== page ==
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EPA Enforcement Cuts Pollution by 1 Billion Pounds; Requires $10 Billion to Be Spent on Cleaning Up
Release Date: 11/15/2005
Contact: Dave Ryan, 202-564-4355 / firstname.lastname@example.org
(Washington, D.C.-Nov. 15, 2005) EPA enforcement actions in fiscal year 2005 resulted in legal commitments by companies, governments and other regulated entities to reduce a projected 1.1 billion pounds of pollution and require that they spend a record $10 billion to come into compliance with environmental laws. This is an increase of $5 billion over last year. EPA's criminal enforcement program helped successfully prosecute some of the largest environmental crimes in history in FY 2005, with judges imposing significant sentences and large criminal fines. Most annual measures of the agency's enforcement and compliance activity surpassed or kept pace with previous years, indicating continued progress in deterring violations of the nation's environmental laws.
"EPA's enforcement strategy and accomplishments demonstrate our commitment to achieving cleaner air, cleaner water and healthier communities," said Granta Y. Nakayama, EPA's assistant administrator for Enforcement and Compliance Assurance. "Our enforcement statistics show significant progress in criminal enforcement and securing compliance and environmental benefits."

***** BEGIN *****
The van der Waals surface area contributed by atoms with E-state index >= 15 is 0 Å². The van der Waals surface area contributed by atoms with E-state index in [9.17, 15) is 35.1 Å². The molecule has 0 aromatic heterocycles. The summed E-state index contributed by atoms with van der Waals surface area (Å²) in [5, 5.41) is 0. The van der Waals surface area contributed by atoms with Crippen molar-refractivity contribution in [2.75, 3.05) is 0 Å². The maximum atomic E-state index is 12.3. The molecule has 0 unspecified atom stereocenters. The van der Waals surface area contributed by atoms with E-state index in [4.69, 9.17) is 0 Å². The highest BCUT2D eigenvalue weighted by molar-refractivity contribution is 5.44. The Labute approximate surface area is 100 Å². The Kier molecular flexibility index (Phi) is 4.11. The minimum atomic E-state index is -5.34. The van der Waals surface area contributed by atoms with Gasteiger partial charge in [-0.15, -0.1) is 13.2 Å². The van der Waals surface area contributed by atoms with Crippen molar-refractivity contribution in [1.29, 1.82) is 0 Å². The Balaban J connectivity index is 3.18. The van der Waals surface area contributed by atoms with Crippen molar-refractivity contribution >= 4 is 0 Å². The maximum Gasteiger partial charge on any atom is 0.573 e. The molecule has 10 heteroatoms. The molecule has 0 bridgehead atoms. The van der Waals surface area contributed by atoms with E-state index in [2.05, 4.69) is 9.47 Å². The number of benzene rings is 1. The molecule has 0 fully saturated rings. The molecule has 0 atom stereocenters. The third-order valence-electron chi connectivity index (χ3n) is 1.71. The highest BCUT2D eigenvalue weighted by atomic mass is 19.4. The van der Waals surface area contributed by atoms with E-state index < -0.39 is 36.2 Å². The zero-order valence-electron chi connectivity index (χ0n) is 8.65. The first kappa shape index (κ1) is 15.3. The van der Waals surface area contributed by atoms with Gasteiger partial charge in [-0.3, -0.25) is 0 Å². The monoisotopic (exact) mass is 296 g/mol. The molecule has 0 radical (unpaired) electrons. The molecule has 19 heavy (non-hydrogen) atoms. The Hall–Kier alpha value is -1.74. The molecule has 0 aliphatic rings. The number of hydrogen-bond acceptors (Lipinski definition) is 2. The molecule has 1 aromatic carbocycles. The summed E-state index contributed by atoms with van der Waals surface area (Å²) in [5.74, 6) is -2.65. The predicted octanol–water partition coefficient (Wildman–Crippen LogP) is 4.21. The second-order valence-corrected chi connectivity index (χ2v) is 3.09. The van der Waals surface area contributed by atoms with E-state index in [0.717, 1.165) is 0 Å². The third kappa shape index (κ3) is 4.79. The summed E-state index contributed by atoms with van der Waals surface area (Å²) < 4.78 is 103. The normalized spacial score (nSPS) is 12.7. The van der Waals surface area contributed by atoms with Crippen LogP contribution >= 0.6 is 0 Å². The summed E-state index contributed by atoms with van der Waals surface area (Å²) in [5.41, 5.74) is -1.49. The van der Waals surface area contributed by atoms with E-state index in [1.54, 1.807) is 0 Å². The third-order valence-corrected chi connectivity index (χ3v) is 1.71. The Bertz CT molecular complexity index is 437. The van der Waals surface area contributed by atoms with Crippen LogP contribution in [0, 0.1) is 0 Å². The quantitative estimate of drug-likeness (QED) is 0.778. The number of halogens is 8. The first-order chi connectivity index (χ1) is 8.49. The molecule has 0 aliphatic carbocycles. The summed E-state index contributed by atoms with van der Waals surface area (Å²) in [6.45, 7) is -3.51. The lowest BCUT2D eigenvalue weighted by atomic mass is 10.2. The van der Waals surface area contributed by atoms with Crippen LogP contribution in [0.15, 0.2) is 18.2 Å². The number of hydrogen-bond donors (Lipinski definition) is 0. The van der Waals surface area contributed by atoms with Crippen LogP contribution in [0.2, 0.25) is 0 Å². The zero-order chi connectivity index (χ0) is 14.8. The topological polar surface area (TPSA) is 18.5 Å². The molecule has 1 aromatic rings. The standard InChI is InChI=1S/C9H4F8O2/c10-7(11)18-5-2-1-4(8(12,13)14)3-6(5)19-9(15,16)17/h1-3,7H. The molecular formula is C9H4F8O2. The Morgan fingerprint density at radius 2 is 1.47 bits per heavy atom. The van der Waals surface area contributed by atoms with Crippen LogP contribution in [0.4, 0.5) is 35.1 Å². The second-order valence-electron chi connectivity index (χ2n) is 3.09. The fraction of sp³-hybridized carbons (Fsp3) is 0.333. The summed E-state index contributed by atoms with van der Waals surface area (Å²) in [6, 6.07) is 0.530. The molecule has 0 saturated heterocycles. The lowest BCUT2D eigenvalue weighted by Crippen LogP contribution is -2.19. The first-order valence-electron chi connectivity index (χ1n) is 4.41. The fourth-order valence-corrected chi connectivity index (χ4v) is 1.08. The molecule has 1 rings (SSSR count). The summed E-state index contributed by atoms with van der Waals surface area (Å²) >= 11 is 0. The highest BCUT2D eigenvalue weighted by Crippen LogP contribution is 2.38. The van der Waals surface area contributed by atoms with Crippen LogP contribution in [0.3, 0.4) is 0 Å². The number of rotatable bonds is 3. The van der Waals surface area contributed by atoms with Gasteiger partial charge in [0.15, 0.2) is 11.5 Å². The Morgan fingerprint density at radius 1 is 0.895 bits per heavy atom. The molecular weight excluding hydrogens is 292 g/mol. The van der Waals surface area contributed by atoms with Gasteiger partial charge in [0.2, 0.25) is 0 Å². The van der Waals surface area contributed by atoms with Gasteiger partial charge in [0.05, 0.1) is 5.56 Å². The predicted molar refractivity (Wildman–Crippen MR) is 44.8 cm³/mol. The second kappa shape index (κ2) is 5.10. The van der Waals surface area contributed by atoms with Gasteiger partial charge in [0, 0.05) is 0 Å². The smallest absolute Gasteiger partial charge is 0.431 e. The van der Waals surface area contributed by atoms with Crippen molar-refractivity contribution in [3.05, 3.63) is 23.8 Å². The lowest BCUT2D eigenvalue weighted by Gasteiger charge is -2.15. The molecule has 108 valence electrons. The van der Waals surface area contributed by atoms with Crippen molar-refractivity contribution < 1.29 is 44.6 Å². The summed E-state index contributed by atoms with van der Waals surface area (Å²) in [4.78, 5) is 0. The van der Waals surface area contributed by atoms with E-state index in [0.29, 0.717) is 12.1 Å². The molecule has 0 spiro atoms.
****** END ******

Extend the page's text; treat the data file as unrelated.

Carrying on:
Among the environmental benefits resulting from agency actions during FY 2005, EPA estimates that 28.2 million cubic yards of contaminated soil and 1.6 billion cubic yards of contaminated water will be cleaned up; 1,900 acres of wetlands will be protected; and the drinking water of more than 8 million Americans be safer. Criminal defendants will pay $100 million in criminal fines and restitution and serve more than 186 years in jail. Our 10 biggest air pollution cases will reduce more than 620 million pounds of pollutants annually and that will produce annual human health benefits valued at more than $4.6 billion. The benefits include reductions in premature mortality, bronchitis, hospitalizations and work days lost.
Tackling the problems of older municipal water systems that cause overflows of raw sewage into streets, yards, basements, and bodies of water was an EPA enforcement priority again this year. Together with states, EPA has concluded major sewer cases in FY 2005 to reduce more than 19 billion gallons of raw sewage overflows since 1998.
Supplemental Environmental Projects, which are environmentally beneficial projects that a violator voluntarily agrees to perform as part of an enforcement settlement, increased by 19 percent to be worth $57 million in FY 2005.
A record number of entities (627) voluntarily disclosed violations to EPA -- a 28 percent increase over FY 2004. The agency achieved a reduction of 1.9 million pounds of pollutants as a result of audits.
More information on EPA's FY 2005 enforcement and compliance program, including details of significant enforcement and compliance assurance activities and data are available at: https://www.epa.gov/compliance/data/results/annual/fy2005.html